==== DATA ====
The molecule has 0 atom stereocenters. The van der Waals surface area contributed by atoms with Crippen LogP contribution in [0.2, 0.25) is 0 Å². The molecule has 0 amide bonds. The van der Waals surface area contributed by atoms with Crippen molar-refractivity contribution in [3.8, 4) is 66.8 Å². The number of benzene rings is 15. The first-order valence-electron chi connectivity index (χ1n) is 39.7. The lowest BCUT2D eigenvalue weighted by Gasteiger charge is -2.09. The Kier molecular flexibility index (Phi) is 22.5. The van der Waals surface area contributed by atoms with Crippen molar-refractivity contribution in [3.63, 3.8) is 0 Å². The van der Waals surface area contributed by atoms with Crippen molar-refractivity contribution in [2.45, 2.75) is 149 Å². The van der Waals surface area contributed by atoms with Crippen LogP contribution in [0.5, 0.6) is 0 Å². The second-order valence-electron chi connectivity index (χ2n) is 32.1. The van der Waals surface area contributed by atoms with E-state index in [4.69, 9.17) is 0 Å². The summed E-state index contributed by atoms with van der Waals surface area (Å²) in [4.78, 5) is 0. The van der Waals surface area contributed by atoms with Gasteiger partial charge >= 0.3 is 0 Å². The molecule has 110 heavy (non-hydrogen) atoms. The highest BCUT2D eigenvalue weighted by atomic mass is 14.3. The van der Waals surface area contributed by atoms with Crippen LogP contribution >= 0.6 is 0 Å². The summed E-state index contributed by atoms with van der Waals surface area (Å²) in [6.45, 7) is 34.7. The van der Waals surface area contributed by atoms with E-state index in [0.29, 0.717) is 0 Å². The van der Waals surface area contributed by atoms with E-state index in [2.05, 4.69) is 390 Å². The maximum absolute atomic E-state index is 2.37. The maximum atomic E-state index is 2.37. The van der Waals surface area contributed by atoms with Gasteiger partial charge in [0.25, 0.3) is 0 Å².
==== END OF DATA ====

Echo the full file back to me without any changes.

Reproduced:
The molecule has 0 atom stereocenters. The van der Waals surface area contributed by atoms with Crippen LogP contribution in [0.2, 0.25) is 0 Å². The molecule has 0 amide bonds. The van der Waals surface area contributed by atoms with Crippen molar-refractivity contribution in [3.8, 4) is 66.8 Å². The number of benzene rings is 15. The first-order valence-electron chi connectivity index (χ1n) is 39.7. The lowest BCUT2D eigenvalue weighted by Gasteiger charge is -2.09. The Kier molecular flexibility index (Phi) is 22.5. The van der Waals surface area contributed by atoms with Crippen molar-refractivity contribution in [3.63, 3.8) is 0 Å². The van der Waals surface area contributed by atoms with Crippen molar-refractivity contribution in [2.45, 2.75) is 149 Å². The van der Waals surface area contributed by atoms with Crippen LogP contribution in [0.5, 0.6) is 0 Å². The second-order valence-electron chi connectivity index (χ2n) is 32.1. The van der Waals surface area contributed by atoms with E-state index in [4.69, 9.17) is 0 Å². The summed E-state index contributed by atoms with van der Waals surface area (Å²) in [4.78, 5) is 0. The van der Waals surface area contributed by atoms with Gasteiger partial charge >= 0.3 is 0 Å². The molecule has 110 heavy (non-hydrogen) atoms. The highest BCUT2D eigenvalue weighted by atomic mass is 14.3. The van der Waals surface area contributed by atoms with Crippen LogP contribution >= 0.6 is 0 Å². The summed E-state index contributed by atoms with van der Waals surface area (Å²) in [6.45, 7) is 34.7. The van der Waals surface area contributed by atoms with E-state index in [0.29, 0.717) is 0 Å². The van der Waals surface area contributed by atoms with E-state index in [2.05, 4.69) is 390 Å². The maximum absolute atomic E-state index is 2.37. The maximum atomic E-state index is 2.37. The van der Waals surface area contributed by atoms with Gasteiger partial charge in [0.25, 0.3) is 0 Å².